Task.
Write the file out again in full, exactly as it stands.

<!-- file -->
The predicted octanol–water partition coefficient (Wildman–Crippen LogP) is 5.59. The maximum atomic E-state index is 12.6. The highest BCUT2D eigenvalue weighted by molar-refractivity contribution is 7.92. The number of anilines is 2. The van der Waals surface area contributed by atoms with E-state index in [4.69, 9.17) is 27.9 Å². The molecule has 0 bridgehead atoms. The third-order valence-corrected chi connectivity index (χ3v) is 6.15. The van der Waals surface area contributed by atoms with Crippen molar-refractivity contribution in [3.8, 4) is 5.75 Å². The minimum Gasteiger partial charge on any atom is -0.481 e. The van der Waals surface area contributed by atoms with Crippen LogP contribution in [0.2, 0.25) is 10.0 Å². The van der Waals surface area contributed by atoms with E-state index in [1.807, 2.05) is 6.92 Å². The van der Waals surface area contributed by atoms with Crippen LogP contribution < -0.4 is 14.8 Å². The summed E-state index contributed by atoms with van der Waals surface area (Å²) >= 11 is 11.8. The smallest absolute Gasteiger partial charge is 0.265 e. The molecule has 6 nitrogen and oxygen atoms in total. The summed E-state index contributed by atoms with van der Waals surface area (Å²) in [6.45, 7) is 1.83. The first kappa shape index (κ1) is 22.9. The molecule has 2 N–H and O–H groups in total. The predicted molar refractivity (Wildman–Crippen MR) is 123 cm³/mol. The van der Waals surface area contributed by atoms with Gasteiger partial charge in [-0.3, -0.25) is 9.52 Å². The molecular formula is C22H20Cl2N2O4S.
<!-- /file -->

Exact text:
The predicted octanol–water partition coefficient (Wildman–Crippen LogP) is 5.59. The maximum atomic E-state index is 12.6. The highest BCUT2D eigenvalue weighted by molar-refractivity contribution is 7.92. The number of anilines is 2. The van der Waals surface area contributed by atoms with E-state index in [4.69, 9.17) is 27.9 Å². The molecule has 0 bridgehead atoms. The third-order valence-corrected chi connectivity index (χ3v) is 6.15. The van der Waals surface area contributed by atoms with Crippen molar-refractivity contribution in [3.8, 4) is 5.75 Å². The minimum Gasteiger partial charge on any atom is -0.481 e. The van der Waals surface area contributed by atoms with Crippen LogP contribution in [0.2, 0.25) is 10.0 Å². The van der Waals surface area contributed by atoms with E-state index in [1.807, 2.05) is 6.92 Å². The van der Waals surface area contributed by atoms with Crippen LogP contribution < -0.4 is 14.8 Å². The summed E-state index contributed by atoms with van der Waals surface area (Å²) >= 11 is 11.8. The smallest absolute Gasteiger partial charge is 0.265 e. The molecule has 6 nitrogen and oxygen atoms in total. The summed E-state index contributed by atoms with van der Waals surface area (Å²) in [6.45, 7) is 1.83. The first kappa shape index (κ1) is 22.9. The molecule has 2 N–H and O–H groups in total. The predicted molar refractivity (Wildman–Crippen MR) is 123 cm³/mol. The van der Waals surface area contributed by atoms with Gasteiger partial charge in [-0.3, -0.25) is 9.52 Å². The molecular formula is C22H20Cl2N2O4S.